Are you looking at heights training but wondering about the many options? Let me break it down by explaining the difference between Working at Heights and Fall Protection.

What is Working at Heights Training?

Let’s start with Working at Heights. This program has become a regulatory requirement for people who work in the construction industry within Ontario. It is now mandatory for any construction worker that works with fall protection equipment to have completed the Working at Heights Ministry of Labour–approved course.  This training requirement is part of the O. Reg. 297/13: Occupational Health and Safety Awareness and Training. This is not the same as Fall Protection, however, many companies, employers and contractors unfortunately still refer to the training as Fall Protection or Fall Arrest Training, which creates some confusion. It’s important to know that the Working at Heights MOL-approved training is the only valid training for the construction industry now in Ontario.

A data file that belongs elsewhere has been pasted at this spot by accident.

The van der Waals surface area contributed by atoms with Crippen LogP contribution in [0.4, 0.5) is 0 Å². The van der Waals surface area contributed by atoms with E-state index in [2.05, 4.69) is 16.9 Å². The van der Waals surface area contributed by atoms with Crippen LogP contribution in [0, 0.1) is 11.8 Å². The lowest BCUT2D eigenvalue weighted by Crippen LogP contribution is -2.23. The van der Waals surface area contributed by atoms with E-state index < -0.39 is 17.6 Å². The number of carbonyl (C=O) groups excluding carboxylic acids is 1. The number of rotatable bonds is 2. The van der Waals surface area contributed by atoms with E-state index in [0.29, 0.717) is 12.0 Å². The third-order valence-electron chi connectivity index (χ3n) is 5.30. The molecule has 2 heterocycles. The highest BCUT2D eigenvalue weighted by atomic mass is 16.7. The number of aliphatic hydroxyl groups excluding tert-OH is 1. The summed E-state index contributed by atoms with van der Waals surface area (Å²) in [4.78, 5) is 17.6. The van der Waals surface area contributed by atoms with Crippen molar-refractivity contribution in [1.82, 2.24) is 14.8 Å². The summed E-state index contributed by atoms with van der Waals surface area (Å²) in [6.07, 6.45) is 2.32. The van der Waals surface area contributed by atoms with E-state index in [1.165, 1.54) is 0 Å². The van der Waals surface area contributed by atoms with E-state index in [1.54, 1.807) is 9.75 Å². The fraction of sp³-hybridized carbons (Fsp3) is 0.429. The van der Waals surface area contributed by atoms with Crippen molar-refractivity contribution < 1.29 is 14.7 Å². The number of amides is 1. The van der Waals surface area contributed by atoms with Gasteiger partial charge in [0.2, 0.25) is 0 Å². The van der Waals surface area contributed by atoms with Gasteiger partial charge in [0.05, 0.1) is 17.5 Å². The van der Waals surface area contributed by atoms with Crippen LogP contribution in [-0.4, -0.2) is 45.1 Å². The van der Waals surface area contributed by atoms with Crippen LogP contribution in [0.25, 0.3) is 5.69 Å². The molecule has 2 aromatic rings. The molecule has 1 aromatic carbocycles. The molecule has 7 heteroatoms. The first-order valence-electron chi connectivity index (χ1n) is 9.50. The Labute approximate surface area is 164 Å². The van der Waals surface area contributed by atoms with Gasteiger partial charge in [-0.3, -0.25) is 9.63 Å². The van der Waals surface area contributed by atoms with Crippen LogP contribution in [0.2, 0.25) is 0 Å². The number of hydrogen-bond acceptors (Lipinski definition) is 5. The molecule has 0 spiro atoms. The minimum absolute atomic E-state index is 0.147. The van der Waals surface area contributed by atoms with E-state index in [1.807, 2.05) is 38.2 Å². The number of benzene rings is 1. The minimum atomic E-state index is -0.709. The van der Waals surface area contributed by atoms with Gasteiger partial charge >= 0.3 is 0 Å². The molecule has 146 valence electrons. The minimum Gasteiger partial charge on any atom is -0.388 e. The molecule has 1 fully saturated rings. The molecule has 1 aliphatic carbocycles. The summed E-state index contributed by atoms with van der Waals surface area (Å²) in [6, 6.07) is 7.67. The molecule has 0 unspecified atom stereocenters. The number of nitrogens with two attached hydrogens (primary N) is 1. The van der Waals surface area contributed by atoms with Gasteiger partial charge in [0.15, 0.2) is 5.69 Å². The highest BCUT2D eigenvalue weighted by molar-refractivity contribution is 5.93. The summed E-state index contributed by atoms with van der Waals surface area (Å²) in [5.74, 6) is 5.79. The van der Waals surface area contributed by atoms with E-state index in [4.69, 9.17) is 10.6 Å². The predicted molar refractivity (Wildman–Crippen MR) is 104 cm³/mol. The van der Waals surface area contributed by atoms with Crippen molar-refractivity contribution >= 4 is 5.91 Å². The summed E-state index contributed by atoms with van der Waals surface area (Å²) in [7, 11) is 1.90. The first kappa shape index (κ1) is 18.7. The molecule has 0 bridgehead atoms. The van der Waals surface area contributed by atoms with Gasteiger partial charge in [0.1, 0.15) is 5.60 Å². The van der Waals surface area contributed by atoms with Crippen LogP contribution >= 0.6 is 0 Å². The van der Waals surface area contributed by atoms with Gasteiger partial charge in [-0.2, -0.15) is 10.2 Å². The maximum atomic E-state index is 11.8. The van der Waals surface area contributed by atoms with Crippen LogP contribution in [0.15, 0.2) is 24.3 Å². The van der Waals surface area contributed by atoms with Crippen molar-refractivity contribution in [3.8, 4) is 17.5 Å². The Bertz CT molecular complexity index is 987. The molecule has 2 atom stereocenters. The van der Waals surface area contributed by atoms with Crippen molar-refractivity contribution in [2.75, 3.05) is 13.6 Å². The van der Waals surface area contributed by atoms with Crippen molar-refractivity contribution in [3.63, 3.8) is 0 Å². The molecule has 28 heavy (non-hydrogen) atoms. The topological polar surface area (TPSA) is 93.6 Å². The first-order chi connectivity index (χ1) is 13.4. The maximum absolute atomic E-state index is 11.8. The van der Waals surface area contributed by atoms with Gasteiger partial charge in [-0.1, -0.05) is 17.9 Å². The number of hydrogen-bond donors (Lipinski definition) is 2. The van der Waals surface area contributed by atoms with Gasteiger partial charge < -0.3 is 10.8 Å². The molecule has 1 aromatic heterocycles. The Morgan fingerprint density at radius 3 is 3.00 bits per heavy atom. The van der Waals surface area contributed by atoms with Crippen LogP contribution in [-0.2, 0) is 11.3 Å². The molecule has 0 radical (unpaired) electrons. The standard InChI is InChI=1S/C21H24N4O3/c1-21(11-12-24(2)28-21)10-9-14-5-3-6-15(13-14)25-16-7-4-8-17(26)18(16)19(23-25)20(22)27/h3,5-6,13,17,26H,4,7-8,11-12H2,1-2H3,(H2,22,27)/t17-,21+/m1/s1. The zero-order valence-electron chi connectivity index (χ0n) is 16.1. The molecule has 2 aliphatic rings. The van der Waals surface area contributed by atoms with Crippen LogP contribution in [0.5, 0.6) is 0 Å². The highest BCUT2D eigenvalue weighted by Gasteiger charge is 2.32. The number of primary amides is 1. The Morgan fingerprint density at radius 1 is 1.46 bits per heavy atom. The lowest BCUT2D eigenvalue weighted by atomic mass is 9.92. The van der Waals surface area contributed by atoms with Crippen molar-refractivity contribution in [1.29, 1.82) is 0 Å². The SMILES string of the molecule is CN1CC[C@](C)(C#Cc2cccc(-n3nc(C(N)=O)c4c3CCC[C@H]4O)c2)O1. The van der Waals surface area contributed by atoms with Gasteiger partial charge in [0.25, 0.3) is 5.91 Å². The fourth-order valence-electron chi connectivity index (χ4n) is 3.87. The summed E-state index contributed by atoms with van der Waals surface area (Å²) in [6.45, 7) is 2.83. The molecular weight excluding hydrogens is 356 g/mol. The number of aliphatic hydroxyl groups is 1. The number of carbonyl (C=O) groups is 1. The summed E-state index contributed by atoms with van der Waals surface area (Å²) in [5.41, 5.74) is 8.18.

What is Fall Protection Training?

If Working at Heights is the standard, who would need a Fall Protection training course? Fall Protection training courses are still useful because in Ontario mining operations, industrial establishments, health care and residential facilities sector, and other workplaces that are not designated under the Construction Projects regulations are required to take Fall Protection training. Also, there are only two provinces that have regulated mandatory training programs related to the use of fall protection equipment: Ontario and Newfoundland and Labrador. All other provinces do not have requirements that specify a specific training standard to be met.

People are often unsure whether they – or the particular project they’re working on – falls under the regulations of the construction industry or not. I recommend that you check out how the MOL defines “construction” in the OHSA.  This is determined on a case-by-case basis, subject to the specific workplace conditions and an initial assessment of the given project. If you have a question about your requirements, contact your provincial jurisdiction in charge of health and safety for information, or please feel free to contact our office for help.